Abate or Adapt? Research by LAU Faculty Provides Timely Answers to Climate Action Debate

Drs. Djoundourian and Marrouch co-author a paper that provides empirical evidence to refute a widely contested theory on climate action.

By Raissa Batakji

LAU Associate Professor of Economics and Associate Dean at the Adnan Kassar School of Business Salpie Djoundourian has co-authored a paper that lays to rest one of the persistent debates on climate change policy, using empirical evidence.

Together with LAU Professor of Economics Walid Marrouch and Former Assistant Professor Nagham Sayour, Dr. Djoundourian has delved into the data on greenhouse emissions and emerged with a clear verdict that could feed directly into policymaking on the topic.

A historical overview of climate action

The year 1992 marked the very first time that nations formally came together to discuss climate change. Since then, the consequences of this phenomenon have grown more tangible and have affected some of the world’s most vulnerable communities.

While this meeting – the United Nations Framework Convention on Climate Change – initially encouraged industrialized countries to stabilize greenhouse gas emissions without any obligations, subsequent annual meetings, dubbed the Conference of Parties (COP), evolved to focus on two main courses of action in combatting climate change.

The first was an agreement by the industrialized countries to reduce their emissions – the Kyoto Protocol, which was signed in 1997. More recent COP meetings introduced the complementary option to adapt by allocating funds that help nations mitigate the actual effects or potential risks of climate change. One example of adaptation funds enables farmers to invest in climate-resilient technologies and practices, such as seeking drought-tolerant seeds and using more sustainable water and land management tools.

The debate: abate or adapt?

The introduction of adaptation efforts as a means to cope with the impact of climate change has sparked a debate on the potential for “complacency” when it comes to emission abatement efforts. In other words, it raised fears that countries might “over-adapt,” and neglect any emission-reduction efforts, explained Dr. Djoundourian.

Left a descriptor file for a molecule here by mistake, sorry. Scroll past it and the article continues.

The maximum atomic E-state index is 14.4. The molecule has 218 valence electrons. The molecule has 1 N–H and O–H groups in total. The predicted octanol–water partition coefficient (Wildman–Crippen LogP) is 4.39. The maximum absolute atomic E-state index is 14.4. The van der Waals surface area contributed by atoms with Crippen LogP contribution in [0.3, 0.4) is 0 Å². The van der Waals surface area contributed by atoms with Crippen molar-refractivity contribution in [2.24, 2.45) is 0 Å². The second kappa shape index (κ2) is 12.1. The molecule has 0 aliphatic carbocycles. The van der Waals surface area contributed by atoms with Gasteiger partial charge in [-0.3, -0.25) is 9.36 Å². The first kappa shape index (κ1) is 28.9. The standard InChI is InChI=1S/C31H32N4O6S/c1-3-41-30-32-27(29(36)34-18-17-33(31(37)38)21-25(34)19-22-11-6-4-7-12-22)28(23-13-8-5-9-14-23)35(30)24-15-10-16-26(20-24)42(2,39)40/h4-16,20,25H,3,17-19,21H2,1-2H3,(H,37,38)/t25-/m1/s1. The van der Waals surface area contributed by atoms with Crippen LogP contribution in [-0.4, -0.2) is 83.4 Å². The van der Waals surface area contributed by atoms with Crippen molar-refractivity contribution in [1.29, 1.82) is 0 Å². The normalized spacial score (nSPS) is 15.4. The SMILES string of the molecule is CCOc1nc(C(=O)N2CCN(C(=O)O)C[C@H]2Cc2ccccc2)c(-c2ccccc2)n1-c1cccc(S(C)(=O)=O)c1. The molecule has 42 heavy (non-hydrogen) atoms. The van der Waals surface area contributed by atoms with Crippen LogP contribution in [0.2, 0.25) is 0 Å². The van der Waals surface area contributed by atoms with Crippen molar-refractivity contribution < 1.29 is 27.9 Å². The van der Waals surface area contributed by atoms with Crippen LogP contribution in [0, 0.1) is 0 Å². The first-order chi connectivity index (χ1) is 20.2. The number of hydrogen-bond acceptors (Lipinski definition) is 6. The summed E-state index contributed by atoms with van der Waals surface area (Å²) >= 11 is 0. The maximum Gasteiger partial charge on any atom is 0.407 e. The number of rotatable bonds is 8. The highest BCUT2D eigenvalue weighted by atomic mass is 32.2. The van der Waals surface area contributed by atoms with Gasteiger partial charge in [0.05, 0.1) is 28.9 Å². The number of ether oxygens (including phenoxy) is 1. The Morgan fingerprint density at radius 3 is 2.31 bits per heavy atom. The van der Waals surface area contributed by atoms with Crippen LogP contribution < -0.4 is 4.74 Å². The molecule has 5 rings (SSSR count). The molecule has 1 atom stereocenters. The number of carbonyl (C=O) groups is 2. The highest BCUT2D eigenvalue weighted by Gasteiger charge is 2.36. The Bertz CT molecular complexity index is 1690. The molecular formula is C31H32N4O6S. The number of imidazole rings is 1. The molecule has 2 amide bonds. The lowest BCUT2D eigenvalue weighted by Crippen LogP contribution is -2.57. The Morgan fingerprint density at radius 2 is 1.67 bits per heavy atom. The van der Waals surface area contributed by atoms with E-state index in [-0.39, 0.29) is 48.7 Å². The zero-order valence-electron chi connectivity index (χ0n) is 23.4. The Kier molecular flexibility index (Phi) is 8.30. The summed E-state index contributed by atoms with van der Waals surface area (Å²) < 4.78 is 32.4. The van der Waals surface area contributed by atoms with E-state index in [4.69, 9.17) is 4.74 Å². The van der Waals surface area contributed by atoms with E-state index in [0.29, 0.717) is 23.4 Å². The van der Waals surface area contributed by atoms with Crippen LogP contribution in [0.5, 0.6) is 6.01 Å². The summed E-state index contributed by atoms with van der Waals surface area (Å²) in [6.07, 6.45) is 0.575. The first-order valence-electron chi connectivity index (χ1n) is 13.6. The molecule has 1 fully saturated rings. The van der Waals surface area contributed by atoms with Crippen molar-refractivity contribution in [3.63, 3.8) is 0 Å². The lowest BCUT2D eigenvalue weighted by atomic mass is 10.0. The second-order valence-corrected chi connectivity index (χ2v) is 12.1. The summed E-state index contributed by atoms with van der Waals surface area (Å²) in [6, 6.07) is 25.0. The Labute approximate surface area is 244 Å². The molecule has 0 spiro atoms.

This view has become a key driver of the argument against providing adaptation funding. On the other end of the spectrum, “pro-green” or pro-climate action attitudes have suggested a complementary relationship between adaptation and mitigation, known as “the halo effect.”

However, so far, this debate has remained theoretical. “As it stands, there is no clear consensus about the impact of adaptation efforts on emission abatement,” clarified Dr. Marrouch.

An evidence-based response

Using a staggered difference-in-differences method to compare emissions of countries that received adaptation funding, to those that have not, the researchers found that adaptation funding “significantly and negatively affects various measures of carbon emissions,” stated Dr. Djoundourian, “proving the presence of the halo effect of adaptation funding.”

“This sends a message to policymakers to rest at ease knowing that enhanced adaptation does not induce additional emissions, but rather – in many instances – adaptation leads to lower emissions,” she noted.

Since adaptation and mitigation policies, put together, can contribute to achieving many of the 17 United Nations Sustainable Development Goals, “these research findings can help alleviate concerns surrounding complacency and push toward securing funds for vulnerable communities,” added Dr. Djoundourian.

To browse more scholarly output by the LAU community, visit our open-access digital archive, the Lebanese American University Repository (LAUR).